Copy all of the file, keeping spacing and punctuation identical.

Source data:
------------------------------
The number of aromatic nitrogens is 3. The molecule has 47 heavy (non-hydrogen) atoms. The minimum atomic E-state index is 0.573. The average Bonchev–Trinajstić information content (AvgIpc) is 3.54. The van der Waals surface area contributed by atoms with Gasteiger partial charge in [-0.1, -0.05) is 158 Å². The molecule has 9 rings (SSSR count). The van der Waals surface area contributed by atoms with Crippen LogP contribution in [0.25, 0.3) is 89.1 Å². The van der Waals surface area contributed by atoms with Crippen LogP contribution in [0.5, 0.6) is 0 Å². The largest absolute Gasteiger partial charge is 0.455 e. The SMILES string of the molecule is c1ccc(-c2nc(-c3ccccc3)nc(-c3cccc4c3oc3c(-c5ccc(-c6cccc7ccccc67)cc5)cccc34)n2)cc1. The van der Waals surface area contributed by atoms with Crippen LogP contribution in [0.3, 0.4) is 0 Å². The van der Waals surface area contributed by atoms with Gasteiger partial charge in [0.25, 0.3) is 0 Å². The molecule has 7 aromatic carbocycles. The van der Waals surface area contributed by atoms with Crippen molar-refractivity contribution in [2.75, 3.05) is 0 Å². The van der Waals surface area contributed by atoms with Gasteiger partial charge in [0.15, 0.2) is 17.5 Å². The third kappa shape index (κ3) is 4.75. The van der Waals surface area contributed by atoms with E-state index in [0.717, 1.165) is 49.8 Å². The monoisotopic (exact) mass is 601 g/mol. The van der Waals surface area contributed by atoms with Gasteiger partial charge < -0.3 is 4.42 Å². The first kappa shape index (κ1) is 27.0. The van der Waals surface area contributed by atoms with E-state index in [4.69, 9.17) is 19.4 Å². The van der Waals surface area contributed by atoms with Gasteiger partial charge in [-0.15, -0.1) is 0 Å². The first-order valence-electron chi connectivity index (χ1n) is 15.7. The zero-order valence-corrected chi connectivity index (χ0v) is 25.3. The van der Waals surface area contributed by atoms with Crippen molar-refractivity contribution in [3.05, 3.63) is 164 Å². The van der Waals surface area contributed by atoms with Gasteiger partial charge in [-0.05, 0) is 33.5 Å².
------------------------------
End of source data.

The number of aromatic nitrogens is 3. The molecule has 47 heavy (non-hydrogen) atoms. The minimum atomic E-state index is 0.573. The average Bonchev–Trinajstić information content (AvgIpc) is 3.54. The van der Waals surface area contributed by atoms with Gasteiger partial charge in [-0.1, -0.05) is 158 Å². The molecule has 9 rings (SSSR count). The van der Waals surface area contributed by atoms with Crippen LogP contribution in [0.25, 0.3) is 89.1 Å². The van der Waals surface area contributed by atoms with Crippen LogP contribution in [0.5, 0.6) is 0 Å². The largest absolute Gasteiger partial charge is 0.455 e. The SMILES string of the molecule is c1ccc(-c2nc(-c3ccccc3)nc(-c3cccc4c3oc3c(-c5ccc(-c6cccc7ccccc67)cc5)cccc34)n2)cc1. The van der Waals surface area contributed by atoms with Crippen LogP contribution in [0.3, 0.4) is 0 Å². The van der Waals surface area contributed by atoms with Gasteiger partial charge in [0.25, 0.3) is 0 Å². The molecule has 7 aromatic carbocycles. The van der Waals surface area contributed by atoms with Crippen molar-refractivity contribution in [2.75, 3.05) is 0 Å². The van der Waals surface area contributed by atoms with Gasteiger partial charge in [0.15, 0.2) is 17.5 Å². The third kappa shape index (κ3) is 4.75. The van der Waals surface area contributed by atoms with E-state index in [0.717, 1.165) is 49.8 Å². The monoisotopic (exact) mass is 601 g/mol. The van der Waals surface area contributed by atoms with Gasteiger partial charge < -0.3 is 4.42 Å². The first kappa shape index (κ1) is 27.0. The van der Waals surface area contributed by atoms with E-state index in [4.69, 9.17) is 19.4 Å². The van der Waals surface area contributed by atoms with Gasteiger partial charge in [-0.15, -0.1) is 0 Å². The first-order valence-electron chi connectivity index (χ1n) is 15.7. The zero-order valence-corrected chi connectivity index (χ0v) is 25.3. The van der Waals surface area contributed by atoms with Crippen molar-refractivity contribution in [3.05, 3.63) is 164 Å². The van der Waals surface area contributed by atoms with Gasteiger partial charge in [-0.05, 0) is 33.5 Å².